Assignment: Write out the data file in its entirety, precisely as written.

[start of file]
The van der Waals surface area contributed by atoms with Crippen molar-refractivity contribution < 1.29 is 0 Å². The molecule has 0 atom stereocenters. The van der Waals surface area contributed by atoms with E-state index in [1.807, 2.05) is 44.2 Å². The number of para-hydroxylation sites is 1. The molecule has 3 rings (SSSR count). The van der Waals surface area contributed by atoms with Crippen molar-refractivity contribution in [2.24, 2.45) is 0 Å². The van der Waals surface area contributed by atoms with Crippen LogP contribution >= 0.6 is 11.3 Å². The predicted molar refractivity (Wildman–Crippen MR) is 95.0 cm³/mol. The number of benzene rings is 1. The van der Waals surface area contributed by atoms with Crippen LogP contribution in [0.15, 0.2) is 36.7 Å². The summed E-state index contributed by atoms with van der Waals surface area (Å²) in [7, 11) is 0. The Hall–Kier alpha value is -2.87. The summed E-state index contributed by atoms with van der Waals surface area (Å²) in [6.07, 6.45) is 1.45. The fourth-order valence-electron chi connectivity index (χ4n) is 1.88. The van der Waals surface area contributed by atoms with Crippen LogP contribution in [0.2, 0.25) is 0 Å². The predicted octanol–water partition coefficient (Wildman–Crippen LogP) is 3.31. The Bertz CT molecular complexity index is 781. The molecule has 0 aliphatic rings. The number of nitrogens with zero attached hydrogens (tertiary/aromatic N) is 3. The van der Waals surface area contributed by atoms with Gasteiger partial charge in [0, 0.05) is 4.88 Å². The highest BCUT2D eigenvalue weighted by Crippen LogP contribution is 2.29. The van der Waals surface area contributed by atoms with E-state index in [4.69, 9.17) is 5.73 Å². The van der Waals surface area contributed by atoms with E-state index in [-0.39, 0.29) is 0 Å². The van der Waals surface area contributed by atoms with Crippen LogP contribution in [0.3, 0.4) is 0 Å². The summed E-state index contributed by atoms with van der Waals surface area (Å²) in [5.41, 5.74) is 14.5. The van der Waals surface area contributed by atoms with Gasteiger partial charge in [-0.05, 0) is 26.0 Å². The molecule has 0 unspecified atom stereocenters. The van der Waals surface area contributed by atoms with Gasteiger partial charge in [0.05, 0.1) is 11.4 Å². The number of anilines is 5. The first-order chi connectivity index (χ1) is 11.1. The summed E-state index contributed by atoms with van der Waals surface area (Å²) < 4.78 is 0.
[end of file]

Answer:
The van der Waals surface area contributed by atoms with Crippen molar-refractivity contribution < 1.29 is 0 Å². The molecule has 0 atom stereocenters. The van der Waals surface area contributed by atoms with E-state index in [1.807, 2.05) is 44.2 Å². The number of para-hydroxylation sites is 1. The molecule has 3 rings (SSSR count). The van der Waals surface area contributed by atoms with Crippen molar-refractivity contribution in [2.24, 2.45) is 0 Å². The van der Waals surface area contributed by atoms with Crippen LogP contribution >= 0.6 is 11.3 Å². The predicted molar refractivity (Wildman–Crippen MR) is 95.0 cm³/mol. The number of benzene rings is 1. The van der Waals surface area contributed by atoms with Crippen LogP contribution in [0.15, 0.2) is 36.7 Å². The summed E-state index contributed by atoms with van der Waals surface area (Å²) in [7, 11) is 0. The Hall–Kier alpha value is -2.87. The summed E-state index contributed by atoms with van der Waals surface area (Å²) in [6.07, 6.45) is 1.45. The fourth-order valence-electron chi connectivity index (χ4n) is 1.88. The van der Waals surface area contributed by atoms with Crippen LogP contribution in [0.2, 0.25) is 0 Å². The predicted octanol–water partition coefficient (Wildman–Crippen LogP) is 3.31. The Bertz CT molecular complexity index is 781. The molecule has 0 aliphatic rings. The number of nitrogens with zero attached hydrogens (tertiary/aromatic N) is 3. The van der Waals surface area contributed by atoms with Gasteiger partial charge in [0, 0.05) is 4.88 Å². The highest BCUT2D eigenvalue weighted by Crippen LogP contribution is 2.29. The van der Waals surface area contributed by atoms with E-state index in [4.69, 9.17) is 5.73 Å². The van der Waals surface area contributed by atoms with E-state index in [-0.39, 0.29) is 0 Å². The van der Waals surface area contributed by atoms with Crippen LogP contribution in [0.3, 0.4) is 0 Å². The summed E-state index contributed by atoms with van der Waals surface area (Å²) in [5.41, 5.74) is 14.5. The van der Waals surface area contributed by atoms with Gasteiger partial charge in [-0.05, 0) is 26.0 Å². The molecule has 0 unspecified atom stereocenters. The van der Waals surface area contributed by atoms with Gasteiger partial charge in [0.05, 0.1) is 11.4 Å². The number of anilines is 5. The first-order chi connectivity index (χ1) is 11.1. The summed E-state index contributed by atoms with van der Waals surface area (Å²) < 4.78 is 0.